Debra and Dave Vanderlaan
Photograph - Photography
Found in western North Carolina in the Smoky Mountains, this 100 year old dairy farm, it's barns constructed of stone, brick, wood, and tin, is still in use after all these years. The cows are bred here, the boys are sold and the girls retained for milk. Behind the barns are the fields of grass and corn for feed...............
Centralized dairy farming as we understand it primarily developed around villages and cities, where residents were unable to have cows of their own due to a lack of grazing land. Near the town, farmers could make some extra money on the side by having additional animals and selling the milk in town. The dairy farmers would fill barrels with milk in the morning and bring it to market on a wagon. Until the late 19th century, the milking of the cow was done by hand. In the United States, several large dairy operations existed in some northeastern states and in the west, that involved as many as several hundred cows, but an individual milker could not be expected to milk more than a dozen cows a day. Smaller operations predominated such as what you see in this image...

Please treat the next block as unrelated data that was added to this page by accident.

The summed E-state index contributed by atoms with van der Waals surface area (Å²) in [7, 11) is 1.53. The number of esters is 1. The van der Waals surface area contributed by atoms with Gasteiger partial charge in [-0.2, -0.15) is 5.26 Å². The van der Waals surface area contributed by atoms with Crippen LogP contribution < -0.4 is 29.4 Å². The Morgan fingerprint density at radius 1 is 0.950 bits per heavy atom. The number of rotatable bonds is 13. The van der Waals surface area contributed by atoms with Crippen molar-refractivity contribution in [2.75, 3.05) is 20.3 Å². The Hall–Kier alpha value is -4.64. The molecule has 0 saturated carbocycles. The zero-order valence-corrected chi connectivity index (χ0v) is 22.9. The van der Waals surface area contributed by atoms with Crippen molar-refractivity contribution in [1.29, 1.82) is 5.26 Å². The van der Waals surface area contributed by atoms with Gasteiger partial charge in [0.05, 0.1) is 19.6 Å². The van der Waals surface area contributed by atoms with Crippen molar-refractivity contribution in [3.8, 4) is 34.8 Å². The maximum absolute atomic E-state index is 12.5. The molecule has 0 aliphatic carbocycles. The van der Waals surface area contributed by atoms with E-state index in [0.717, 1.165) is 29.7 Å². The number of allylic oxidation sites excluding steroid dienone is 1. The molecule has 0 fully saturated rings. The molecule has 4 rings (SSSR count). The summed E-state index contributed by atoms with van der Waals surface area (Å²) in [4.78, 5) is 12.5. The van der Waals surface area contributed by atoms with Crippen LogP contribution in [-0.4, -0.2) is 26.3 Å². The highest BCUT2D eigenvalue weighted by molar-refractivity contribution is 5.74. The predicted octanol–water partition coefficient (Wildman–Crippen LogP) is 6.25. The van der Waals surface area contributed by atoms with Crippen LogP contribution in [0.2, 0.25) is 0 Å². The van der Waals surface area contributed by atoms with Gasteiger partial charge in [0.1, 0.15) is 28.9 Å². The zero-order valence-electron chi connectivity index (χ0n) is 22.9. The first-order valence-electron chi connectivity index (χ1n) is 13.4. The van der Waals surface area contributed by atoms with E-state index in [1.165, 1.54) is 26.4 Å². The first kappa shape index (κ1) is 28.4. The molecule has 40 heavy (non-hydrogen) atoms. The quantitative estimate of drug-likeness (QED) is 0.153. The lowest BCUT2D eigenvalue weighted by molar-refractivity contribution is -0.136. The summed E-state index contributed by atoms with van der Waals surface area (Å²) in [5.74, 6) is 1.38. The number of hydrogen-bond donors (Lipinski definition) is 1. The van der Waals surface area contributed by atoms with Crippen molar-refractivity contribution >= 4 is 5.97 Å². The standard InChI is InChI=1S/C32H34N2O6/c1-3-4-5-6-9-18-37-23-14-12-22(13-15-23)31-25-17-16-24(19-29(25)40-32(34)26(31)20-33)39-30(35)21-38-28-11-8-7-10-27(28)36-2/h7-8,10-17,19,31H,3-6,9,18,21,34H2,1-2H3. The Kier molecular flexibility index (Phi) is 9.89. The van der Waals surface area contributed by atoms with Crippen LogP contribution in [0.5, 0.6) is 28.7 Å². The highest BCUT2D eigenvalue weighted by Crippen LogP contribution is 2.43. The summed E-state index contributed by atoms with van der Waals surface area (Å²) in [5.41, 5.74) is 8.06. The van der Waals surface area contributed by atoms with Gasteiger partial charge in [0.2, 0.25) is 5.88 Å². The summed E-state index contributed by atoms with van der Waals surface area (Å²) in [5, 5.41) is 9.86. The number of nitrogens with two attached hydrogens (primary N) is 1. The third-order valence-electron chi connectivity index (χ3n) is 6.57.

For most herds, milking took place indoors twice a day, in a barn with the cattle tied by the neck with ropes or held in place by stanchions. Feeding could occur simultaneously with milking in the barn, although most dairy cattle were pastured during the day between milkings. Such examples of this method of dairy farming are difficult to locate, but some are preserved as a historic site for a glimpse into the days gone by
December 30th, 2012
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